Springer Nature is making SARS-CoV-2 and COVID-19 research free. View research | View latest news | Sign up for updates

Give me less sugar: how to manage glucose levels in post-anoxic injury?

  • 1020 Accesses

  • 1 Citations

Despite recent advances in the management of comatose survivors after cardiac arrest (CA), a high proportion of these patients will eventually die because of severe cardiovascular failure or extended brain injury [1]. The combination of these haemodynamic and neurological alterations with a post-CA systemic inflammatory response, similar to that observed in sepsis, is commonly defined as the “post-cardiac arrest syndrome” [2]. However, beyond these abnormalities, the development of metabolic derangements, such as hyperglycaemia, can also potentially contribute to secondary brain injury and poor neurological outcome [3]. Indeed, experimental studies suggest that elevated blood glucose levels after the return of spontaneous circulation may exacerbate post-anoxic injury [4, 5]; nevertheless, the impact of hyperglycaemia in this specific clinical setting remains unclear.

Retrospective analyses of patients after resuscitation from out-of-hospital CA (OHCA) showed that hyperglycaemia was common during the post-resuscitation period and might have been associated with poor outcome [6, 7]. However, interventional studies of tight glucose control (TGC) in CA patients showed that this strategy was not associated with improved outcomes when compared to a less strict glycaemic management [8]. Moreover, TGC could determine a higher incidence of hypoglycaemia, and in a multicentre cohort of CA patients the lowest blood glucose was associated with hospital mortality [9]. There are also two other factors that complicate glycaemic control in such a patient population. First, the use of targeted temperature management (TTM) after CA can further alter glucose metabolism because of reduced glucose utilization, decreased insulin sensitivity and impaired secretion of endogenous insulin due to cooling procedures [3]. Second, blood glucose variability (BGV), i.e. the degree at which a patient’s blood glucose fluctuates between high and low levels, was a stronger predictor of poor outcome than absolute glucose level itself in these patients [3, 10]. Taken together, these data suggest the need for large cohort studies to better understand the pathogenesis of the alterations of glucose homeostasis as well as the impact of elevated glucose and/or large BGV concentrations in post-anoxic injury.

In this issue of Intensive Care Medicine, Daviaud et al. [11] report on their evaluation of the relationship between blood glucose levels and outcome in a large cohort (n = 381) of OHCA patients admitted over a 5-year period and treated with moderate glycaemic control (target glucose: 5.1–7.7 mmol/L). Median glucose levels and median BGV, defined as the difference between the highest and the lowest blood glucose concentrations (Δmax − min) over the first 48 h, were lower in patients with a good outcome than in those with a poor outcome (7.6 vs. 9.0 mmol/L, p < 0.01; 7.1 vs. 9.6 mmol/L, p < 0.01, respectively). In their multivariate analysis, increased median glucose levels, but not BGV, were independently associated with poor outcome at hospital discharge. These authors suggest that a strategy combining both glucose control and minimization of glycaemic variations might improve outcome in CA patients.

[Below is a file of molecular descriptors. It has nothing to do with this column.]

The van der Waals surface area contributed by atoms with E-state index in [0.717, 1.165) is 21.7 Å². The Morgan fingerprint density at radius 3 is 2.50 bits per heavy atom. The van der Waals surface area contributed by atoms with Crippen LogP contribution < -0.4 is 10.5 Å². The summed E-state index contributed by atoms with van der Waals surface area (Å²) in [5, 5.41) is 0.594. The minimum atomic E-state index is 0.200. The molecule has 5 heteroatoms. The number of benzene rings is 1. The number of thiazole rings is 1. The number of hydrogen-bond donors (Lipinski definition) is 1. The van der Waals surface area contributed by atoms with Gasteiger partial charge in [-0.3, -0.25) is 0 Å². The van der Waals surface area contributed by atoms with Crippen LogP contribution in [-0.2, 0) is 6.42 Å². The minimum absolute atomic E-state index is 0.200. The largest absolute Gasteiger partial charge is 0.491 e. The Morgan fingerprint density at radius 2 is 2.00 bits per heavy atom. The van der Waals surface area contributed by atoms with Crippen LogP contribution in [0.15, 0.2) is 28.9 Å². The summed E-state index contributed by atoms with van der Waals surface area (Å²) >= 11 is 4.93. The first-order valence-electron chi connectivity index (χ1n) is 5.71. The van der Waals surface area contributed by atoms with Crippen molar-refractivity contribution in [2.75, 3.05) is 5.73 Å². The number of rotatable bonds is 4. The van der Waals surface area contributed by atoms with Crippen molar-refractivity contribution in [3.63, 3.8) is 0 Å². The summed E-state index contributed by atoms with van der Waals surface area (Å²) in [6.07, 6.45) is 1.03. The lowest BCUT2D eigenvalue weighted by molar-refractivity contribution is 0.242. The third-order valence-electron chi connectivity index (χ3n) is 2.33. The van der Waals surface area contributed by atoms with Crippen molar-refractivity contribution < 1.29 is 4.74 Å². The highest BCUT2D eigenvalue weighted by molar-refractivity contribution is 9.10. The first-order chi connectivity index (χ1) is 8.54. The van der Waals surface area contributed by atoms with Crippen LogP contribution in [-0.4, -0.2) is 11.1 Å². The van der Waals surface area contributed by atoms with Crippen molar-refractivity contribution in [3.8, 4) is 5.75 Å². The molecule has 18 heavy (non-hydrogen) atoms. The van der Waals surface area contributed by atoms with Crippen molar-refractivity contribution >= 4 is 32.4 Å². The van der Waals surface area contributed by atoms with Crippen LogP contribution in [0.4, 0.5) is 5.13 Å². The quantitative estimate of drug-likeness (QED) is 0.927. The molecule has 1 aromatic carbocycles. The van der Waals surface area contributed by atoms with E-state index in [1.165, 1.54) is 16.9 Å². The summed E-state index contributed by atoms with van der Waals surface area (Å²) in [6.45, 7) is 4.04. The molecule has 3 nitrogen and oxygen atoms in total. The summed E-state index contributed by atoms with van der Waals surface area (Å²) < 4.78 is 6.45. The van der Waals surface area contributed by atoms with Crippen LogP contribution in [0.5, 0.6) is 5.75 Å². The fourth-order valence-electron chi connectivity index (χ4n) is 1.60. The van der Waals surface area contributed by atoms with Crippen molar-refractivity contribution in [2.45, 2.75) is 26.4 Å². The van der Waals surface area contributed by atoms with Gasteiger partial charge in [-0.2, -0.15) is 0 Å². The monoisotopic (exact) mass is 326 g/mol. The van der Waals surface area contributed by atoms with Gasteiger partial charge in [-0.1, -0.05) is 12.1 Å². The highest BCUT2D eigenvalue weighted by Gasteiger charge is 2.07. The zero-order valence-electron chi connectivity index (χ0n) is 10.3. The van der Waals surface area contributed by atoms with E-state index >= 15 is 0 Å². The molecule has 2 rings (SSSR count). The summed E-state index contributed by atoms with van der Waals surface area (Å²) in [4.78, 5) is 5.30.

This study has a number of strengths which need to be highlighted. First, the authors included a sample size of nearly 400 patients, which allowed them to apply several statistical approaches in their analysis of the possible link between glucose levels and outcome in this cohort. Second, no missing data on glucose level measurements were reported, thus limiting the potential bias of retrospective data collection. Third, most patients were treated with TTM, while in previous studies the patients were analysed before the era of hypothermia implementation [6, 7].

Although the study of Daviaud et al. [11] clearly challenges the role of BGV on poor outcome after CA, a number of important issues need to be discussed to identify possible explanations for the differences with previously reported results, including study limitations. First of all, the best method to assess BGV remains to be defined. Even if high BGV can be associated with increased oxidative stress, neuronal damage and mitochondrial alterations, studies conducted in critically ill patients have used different definitions of BGV, such as the standard deviation (SD) of all glucose measurements, the coefficient of variation, the concomitant presence of both hyper- and hypoglycaemia or other indices, such as the glucose variability index, the glycaemic lability index or the mean amplitude of glycaemic excursion [12]. In previous studies on CA patients, BGV was assessed using the difference between the Δmax − min over a 24-h period [3] or the SD and mean absolute glucose change per patient per hour [10]. It is clear that the diversity of the indicators used hampers the comparability of these studies and hence limits any potential recommendations on glucose management strategies aiming to control BGV in CA patients [3, 10, 11]. Moreover, the relationship between BGV and mortality could be blurred by the frequency of observations (i.e. less frequent measurements of glucose levels lead to an underestimation of BGV) and the use of TGC [13]. Both glucose sampling methods and the glucose levels that were targeted with continuous insulin infusions were different among the three studies evaluating BGV after CA [3, 10, 11], thus increasing the number of confounders on the evaluation of patients’ outcome in this setting (Table 1).

Table 1 Summary of clinical studies evaluating the role of blood glucose variability on outcome after cardiac arrest

Second, regarding mortality, a convincing relationship with BGV and outcome has been clearly demonstrated in non-diabetic critically ill patients [14]. As such, Beiser et al. [15] showed that in non-diabetic CA patients both minimum glucose values outside the range of 3.9–9.4 mmol/L and maximum values outside the range of 6.2–13.3 mmol/L were associated with an increased risk of poor outcome. In the study of Daviaud et al. [11], diabetes mellitus was associated with high BGV but did not significantly influence the results of the multivariate analysis. However, as only 14 % of patients suffered from diabetes, it is possible that such an analysis was largely underpowered.